The first thing to hit your nose is decaying papayas.

There's a particular smell to tropical climates in the early afternoon.

A soft pungency to the air, a mix of water, heat, and rotting fruit. It envelops you, presses into your pores, wriggling parasitic into every afternoon.

The still days press in closest. There's a vacuous quality to the space you occupy - air around you pressing in more strongly than it should be. You, acutely aware that the phrase draw breath is wrong. You open your mouth, and that air rushes in. You have to push it back out, occupy your lungs in the name of emptiness, re-claim your body one exhale at a time.

The land would be swarming with mold or insects or fungus or vines except that everything is prey. Most, too, predator. Everywhere, from every angle, you are being watched.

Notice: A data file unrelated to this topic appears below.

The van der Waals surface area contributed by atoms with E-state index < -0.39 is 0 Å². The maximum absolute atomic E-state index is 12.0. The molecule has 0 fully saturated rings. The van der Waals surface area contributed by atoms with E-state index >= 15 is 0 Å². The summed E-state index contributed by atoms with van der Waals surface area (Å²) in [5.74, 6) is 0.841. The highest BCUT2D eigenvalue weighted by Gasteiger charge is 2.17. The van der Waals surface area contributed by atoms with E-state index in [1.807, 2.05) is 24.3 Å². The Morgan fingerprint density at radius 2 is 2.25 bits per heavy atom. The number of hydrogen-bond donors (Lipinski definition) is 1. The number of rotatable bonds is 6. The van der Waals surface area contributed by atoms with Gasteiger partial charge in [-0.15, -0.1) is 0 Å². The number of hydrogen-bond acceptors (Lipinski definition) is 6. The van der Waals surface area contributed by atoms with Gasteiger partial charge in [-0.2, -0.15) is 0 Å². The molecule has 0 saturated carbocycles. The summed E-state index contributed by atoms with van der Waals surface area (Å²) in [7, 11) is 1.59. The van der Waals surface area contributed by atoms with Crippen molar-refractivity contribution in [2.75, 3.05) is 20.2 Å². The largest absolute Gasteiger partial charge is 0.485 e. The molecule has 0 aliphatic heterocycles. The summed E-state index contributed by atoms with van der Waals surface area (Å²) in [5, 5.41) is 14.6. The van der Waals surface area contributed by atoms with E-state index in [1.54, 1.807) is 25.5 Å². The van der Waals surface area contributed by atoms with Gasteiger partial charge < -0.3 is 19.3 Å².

The only shivers of relief are found in the transition lines - land to ocean, ocean to sky. In slivers of tarmac scything through the green, carving an ashfelt DMZ where - for a few years - nothing will grow.

It's heart-splitting.

Here, life on Earth and us - inseparable.

The wasps making a home in the cracks in my table share half of my DNA. The trees rattling seeds in the wind, a fifth.

All of us, strange siblings, living off the sun and scraps of each other. A grotesque and beautiful pile.

Flowers, bright, bold, and beautiful, stretching skyward - from skulls.


Photo by Karl Warren Wilson.

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